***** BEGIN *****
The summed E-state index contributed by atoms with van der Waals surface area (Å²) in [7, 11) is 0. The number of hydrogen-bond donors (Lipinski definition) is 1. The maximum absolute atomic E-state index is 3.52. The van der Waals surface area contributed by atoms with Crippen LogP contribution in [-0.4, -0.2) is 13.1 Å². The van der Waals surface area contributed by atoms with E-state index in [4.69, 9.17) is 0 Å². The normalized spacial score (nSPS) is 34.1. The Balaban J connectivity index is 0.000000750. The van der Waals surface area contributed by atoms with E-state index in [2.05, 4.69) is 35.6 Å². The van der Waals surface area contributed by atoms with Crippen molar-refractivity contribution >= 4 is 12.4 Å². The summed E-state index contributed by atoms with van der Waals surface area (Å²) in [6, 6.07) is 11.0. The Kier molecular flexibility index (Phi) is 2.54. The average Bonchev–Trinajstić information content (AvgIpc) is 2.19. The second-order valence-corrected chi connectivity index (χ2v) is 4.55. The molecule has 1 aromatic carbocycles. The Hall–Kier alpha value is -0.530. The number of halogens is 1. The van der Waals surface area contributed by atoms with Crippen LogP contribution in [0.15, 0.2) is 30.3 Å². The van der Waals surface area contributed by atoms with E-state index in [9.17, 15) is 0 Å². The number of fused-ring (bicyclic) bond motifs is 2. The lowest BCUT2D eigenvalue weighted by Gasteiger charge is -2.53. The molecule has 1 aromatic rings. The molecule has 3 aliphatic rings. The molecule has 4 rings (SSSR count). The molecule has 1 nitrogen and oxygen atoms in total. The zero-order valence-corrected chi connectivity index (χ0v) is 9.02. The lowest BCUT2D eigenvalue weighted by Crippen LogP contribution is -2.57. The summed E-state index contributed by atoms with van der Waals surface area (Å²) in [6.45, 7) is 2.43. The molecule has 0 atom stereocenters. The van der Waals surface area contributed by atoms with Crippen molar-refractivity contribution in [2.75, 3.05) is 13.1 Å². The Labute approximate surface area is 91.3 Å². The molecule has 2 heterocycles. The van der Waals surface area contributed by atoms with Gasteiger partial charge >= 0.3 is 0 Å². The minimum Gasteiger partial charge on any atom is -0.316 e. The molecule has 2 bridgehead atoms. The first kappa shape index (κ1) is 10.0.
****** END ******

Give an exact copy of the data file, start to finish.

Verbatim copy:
The summed E-state index contributed by atoms with van der Waals surface area (Å²) in [7, 11) is 0. The number of hydrogen-bond donors (Lipinski definition) is 1. The maximum absolute atomic E-state index is 3.52. The van der Waals surface area contributed by atoms with Crippen LogP contribution in [-0.4, -0.2) is 13.1 Å². The van der Waals surface area contributed by atoms with E-state index in [4.69, 9.17) is 0 Å². The normalized spacial score (nSPS) is 34.1. The Balaban J connectivity index is 0.000000750. The van der Waals surface area contributed by atoms with E-state index in [2.05, 4.69) is 35.6 Å². The van der Waals surface area contributed by atoms with Crippen molar-refractivity contribution >= 4 is 12.4 Å². The summed E-state index contributed by atoms with van der Waals surface area (Å²) in [6, 6.07) is 11.0. The Kier molecular flexibility index (Phi) is 2.54. The average Bonchev–Trinajstić information content (AvgIpc) is 2.19. The second-order valence-corrected chi connectivity index (χ2v) is 4.55. The molecule has 1 aromatic carbocycles. The Hall–Kier alpha value is -0.530. The number of halogens is 1. The van der Waals surface area contributed by atoms with Crippen LogP contribution in [0.15, 0.2) is 30.3 Å². The van der Waals surface area contributed by atoms with E-state index in [9.17, 15) is 0 Å². The number of fused-ring (bicyclic) bond motifs is 2. The lowest BCUT2D eigenvalue weighted by Gasteiger charge is -2.53. The molecule has 1 aromatic rings. The molecule has 3 aliphatic rings. The molecule has 4 rings (SSSR count). The molecule has 1 nitrogen and oxygen atoms in total. The zero-order valence-corrected chi connectivity index (χ0v) is 9.02. The lowest BCUT2D eigenvalue weighted by Crippen LogP contribution is -2.57. The summed E-state index contributed by atoms with van der Waals surface area (Å²) in [6.45, 7) is 2.43. The molecule has 0 atom stereocenters. The van der Waals surface area contributed by atoms with Crippen molar-refractivity contribution in [2.75, 3.05) is 13.1 Å². The Labute approximate surface area is 91.3 Å². The molecule has 2 heterocycles. The van der Waals surface area contributed by atoms with Gasteiger partial charge >= 0.3 is 0 Å². The minimum Gasteiger partial charge on any atom is -0.316 e. The molecule has 2 bridgehead atoms. The first kappa shape index (κ1) is 10.0.